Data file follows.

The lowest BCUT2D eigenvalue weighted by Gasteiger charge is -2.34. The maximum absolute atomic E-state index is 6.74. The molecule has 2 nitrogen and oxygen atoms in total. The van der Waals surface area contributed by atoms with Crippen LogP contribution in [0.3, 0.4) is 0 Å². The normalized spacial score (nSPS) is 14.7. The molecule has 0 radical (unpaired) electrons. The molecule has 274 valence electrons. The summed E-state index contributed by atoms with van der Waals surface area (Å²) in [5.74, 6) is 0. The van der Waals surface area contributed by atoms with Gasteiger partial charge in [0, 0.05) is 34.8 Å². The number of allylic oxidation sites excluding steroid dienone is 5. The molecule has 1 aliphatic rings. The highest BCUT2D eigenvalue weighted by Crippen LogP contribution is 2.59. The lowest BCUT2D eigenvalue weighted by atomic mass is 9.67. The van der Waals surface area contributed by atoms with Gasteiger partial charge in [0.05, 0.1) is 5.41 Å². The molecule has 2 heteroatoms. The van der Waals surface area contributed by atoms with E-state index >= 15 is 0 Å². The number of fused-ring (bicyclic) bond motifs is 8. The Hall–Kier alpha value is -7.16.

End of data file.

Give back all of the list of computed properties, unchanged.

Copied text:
The lowest BCUT2D eigenvalue weighted by Gasteiger charge is -2.34. The maximum absolute atomic E-state index is 6.74. The molecule has 2 nitrogen and oxygen atoms in total. The van der Waals surface area contributed by atoms with Crippen LogP contribution in [0.3, 0.4) is 0 Å². The normalized spacial score (nSPS) is 14.7. The molecule has 0 radical (unpaired) electrons. The molecule has 274 valence electrons. The summed E-state index contributed by atoms with van der Waals surface area (Å²) in [5.74, 6) is 0. The van der Waals surface area contributed by atoms with Gasteiger partial charge in [0, 0.05) is 34.8 Å². The number of allylic oxidation sites excluding steroid dienone is 5. The molecule has 1 aliphatic rings. The highest BCUT2D eigenvalue weighted by Crippen LogP contribution is 2.59. The lowest BCUT2D eigenvalue weighted by atomic mass is 9.67. The van der Waals surface area contributed by atoms with Gasteiger partial charge in [0.05, 0.1) is 5.41 Å². The molecule has 2 heteroatoms. The van der Waals surface area contributed by atoms with E-state index >= 15 is 0 Å². The number of fused-ring (bicyclic) bond motifs is 8. The Hall–Kier alpha value is -7.16.